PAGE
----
Donald Trump may have been too wilful and too much of a know-it-all to be indoctrinated by what James Burnham called, as early as 1964, “the ideology of Western suicide”. Trump-haters will loathe me saying so, but there is at least one connection between Trump and Churchill. The latter, despite the lengthening shadow of Nazi Germany, was himself too wilful and too much of a know-it-all to accept what others regarded as “inevitable”. His opposition to appeasement throughout the 1930s and his determination, as prime minister in 1940, to spurn Hitler’s overtures in the aftermath of the Battle of France might seem straightforward enough now, but that is with the benefit of hindsight. Equally, with Trump. Recall his decision to recognise Jerusalem as the capital of Israel, withdraw from the Iran nuclear deal, impose tariffs on goods imported from China, insist on a hard border with Mexico, call North Korea’s bluff, quit the Paris Agreement, ad infinitum. Like it or not, Trump’s aversion to mollification, which is just another word for appeasement, makes him in a sense Churchillian.
This essay appears in the latest Quadrant.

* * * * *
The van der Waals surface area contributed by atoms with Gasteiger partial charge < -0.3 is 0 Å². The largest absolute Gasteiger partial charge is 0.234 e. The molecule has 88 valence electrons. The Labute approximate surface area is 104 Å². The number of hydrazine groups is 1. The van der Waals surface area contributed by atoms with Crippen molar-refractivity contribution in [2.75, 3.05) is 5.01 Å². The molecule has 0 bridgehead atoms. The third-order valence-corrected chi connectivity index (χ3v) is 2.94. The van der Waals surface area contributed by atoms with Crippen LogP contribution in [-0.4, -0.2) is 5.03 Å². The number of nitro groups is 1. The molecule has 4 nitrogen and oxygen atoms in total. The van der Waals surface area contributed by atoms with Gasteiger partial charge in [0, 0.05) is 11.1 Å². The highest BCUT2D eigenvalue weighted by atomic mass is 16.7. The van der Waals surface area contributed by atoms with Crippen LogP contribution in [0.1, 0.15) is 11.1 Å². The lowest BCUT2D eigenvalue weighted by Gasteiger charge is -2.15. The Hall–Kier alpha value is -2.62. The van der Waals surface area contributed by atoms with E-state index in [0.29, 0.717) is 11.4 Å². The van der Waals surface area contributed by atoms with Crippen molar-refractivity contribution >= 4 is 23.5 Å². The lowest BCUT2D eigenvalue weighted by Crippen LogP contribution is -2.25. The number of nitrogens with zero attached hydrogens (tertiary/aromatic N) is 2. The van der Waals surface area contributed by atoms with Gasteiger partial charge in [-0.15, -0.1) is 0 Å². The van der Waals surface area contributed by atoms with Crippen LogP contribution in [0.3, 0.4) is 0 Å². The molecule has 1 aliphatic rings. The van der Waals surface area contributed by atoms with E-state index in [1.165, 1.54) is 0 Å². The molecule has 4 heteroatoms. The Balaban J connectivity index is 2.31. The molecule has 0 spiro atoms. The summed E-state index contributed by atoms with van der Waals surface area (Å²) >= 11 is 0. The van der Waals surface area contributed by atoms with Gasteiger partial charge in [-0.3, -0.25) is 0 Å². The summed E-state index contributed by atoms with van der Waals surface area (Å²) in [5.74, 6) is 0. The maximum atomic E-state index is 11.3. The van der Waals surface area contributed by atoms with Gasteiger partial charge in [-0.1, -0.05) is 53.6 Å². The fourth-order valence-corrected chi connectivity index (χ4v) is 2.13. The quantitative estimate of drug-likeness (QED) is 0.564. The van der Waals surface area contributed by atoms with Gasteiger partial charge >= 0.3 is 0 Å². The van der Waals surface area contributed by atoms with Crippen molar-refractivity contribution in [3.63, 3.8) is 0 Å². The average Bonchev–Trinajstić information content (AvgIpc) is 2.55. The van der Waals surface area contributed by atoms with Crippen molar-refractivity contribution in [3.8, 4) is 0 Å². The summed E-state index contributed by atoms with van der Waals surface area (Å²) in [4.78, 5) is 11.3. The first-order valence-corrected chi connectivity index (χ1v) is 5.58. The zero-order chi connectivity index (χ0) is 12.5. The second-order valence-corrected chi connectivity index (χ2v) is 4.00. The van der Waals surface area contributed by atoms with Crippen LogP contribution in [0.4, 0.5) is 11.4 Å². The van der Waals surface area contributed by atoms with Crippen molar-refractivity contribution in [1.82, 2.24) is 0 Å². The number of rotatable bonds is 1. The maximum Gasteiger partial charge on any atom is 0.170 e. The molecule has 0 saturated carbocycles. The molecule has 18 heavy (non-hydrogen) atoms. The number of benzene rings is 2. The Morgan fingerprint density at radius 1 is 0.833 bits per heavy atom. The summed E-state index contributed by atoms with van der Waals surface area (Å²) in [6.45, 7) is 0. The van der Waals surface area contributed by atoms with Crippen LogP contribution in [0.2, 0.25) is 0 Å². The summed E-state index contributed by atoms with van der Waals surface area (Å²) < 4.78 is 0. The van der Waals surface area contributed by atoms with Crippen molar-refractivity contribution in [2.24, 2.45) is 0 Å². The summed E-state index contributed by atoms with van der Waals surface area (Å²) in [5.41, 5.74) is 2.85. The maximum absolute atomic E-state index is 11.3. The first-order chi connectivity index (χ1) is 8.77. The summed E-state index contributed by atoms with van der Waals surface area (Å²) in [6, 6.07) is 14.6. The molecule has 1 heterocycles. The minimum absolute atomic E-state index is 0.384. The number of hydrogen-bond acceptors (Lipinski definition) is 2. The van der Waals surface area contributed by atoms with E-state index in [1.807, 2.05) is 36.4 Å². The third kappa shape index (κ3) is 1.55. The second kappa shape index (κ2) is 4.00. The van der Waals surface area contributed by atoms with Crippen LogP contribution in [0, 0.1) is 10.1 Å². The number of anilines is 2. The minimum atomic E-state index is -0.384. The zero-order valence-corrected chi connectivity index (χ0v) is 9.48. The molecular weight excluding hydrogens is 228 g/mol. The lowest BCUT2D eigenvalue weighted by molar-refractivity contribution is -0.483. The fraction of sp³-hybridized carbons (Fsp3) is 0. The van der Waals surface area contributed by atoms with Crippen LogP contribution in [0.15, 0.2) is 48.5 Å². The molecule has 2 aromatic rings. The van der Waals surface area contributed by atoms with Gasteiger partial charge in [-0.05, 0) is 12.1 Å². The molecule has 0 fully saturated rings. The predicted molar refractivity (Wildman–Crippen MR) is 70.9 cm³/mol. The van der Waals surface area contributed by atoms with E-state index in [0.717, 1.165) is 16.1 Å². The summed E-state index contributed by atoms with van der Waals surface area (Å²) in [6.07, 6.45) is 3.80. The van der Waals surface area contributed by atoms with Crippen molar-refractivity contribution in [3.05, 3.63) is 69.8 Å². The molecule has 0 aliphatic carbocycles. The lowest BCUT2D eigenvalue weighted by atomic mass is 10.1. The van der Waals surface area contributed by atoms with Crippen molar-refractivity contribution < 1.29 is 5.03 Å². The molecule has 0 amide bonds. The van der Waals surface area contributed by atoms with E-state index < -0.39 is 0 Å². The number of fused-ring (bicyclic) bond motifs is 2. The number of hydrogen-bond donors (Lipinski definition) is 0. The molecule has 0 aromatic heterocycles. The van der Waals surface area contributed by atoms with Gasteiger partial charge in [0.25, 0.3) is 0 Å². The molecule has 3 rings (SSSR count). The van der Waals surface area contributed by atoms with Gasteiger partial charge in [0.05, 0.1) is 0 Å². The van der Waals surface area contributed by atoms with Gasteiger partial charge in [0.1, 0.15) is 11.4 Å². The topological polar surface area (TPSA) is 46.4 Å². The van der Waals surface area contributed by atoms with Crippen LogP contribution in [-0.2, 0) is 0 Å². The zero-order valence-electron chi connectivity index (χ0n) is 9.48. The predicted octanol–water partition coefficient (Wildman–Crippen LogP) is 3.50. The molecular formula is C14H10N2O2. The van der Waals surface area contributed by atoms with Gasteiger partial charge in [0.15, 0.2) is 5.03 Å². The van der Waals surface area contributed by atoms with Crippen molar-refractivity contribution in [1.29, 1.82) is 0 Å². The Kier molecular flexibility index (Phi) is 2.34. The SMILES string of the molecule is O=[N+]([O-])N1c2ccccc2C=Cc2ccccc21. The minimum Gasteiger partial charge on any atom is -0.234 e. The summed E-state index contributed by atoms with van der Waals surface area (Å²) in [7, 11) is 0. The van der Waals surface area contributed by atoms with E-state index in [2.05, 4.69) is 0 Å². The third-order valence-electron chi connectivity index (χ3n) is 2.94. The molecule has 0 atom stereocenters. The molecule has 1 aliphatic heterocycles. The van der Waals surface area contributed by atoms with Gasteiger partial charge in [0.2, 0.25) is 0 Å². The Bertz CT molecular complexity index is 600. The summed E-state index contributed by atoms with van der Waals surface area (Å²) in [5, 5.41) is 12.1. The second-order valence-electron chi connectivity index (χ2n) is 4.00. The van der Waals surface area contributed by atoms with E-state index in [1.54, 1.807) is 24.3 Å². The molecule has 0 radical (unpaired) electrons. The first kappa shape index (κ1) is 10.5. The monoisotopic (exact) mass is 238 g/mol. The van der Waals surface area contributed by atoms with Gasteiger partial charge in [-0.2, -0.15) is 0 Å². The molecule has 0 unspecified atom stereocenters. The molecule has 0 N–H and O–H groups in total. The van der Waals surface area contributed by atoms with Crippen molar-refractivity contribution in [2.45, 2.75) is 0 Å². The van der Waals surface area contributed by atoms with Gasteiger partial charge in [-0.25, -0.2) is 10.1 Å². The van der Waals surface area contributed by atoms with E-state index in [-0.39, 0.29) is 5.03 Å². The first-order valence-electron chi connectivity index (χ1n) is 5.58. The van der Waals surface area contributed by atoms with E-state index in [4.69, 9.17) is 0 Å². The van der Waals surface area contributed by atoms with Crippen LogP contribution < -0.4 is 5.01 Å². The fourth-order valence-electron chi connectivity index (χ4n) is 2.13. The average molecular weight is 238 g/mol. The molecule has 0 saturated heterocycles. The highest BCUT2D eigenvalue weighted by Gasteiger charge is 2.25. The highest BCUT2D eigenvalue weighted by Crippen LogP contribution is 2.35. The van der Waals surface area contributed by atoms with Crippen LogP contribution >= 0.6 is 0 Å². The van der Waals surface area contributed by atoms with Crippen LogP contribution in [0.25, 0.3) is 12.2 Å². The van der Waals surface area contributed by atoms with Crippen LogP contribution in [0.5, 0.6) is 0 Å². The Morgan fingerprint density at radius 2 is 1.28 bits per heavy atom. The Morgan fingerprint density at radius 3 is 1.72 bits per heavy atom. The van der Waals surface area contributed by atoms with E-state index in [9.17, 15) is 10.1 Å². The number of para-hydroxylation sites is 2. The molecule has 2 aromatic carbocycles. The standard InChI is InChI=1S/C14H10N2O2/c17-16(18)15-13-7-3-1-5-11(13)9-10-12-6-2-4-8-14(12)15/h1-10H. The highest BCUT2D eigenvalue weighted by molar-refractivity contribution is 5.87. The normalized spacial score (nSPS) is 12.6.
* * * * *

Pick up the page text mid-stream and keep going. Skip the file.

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The ideology of civilisational suicide, argued Burnham in Suicide of the West (1964), had its origins in the Great War. The war was a calamity with consequences still playing out half-a-century later, and we could now say more than a century later. There was an observable decline in confidence about the merits of Western civilisation, from both internal and external points of view, during the inter-war period. This process only accelerated after the Second World War. James Burnham based his claim, partly at least, on the withdrawal of Western-sponsored governance in Africa, the greater Middle East and South Asia. As the West literally shrank during the decolonisation era, foreign policy experts had to come up with a new worldview, a new kind of liberalism, to account for this changing reality. Some of the military adventurism involved in the Cold War—for instance, the Korean War and America’s Vietnam War—disguised (and acerbated) a surge of unabashed anti-West creeds throughout the world. The Muslim Brotherhood, Maoism, Guevaraism, Khomeinism, Juche, Fanonism and so on are but a few examples. Edward Said’s Orientalism, as a radical form of liberal “broadmindedness”, has encouraged one generation after another to cast off their Westocentric and patriotic “biases” in order to accommodate themselves to a post-America global community.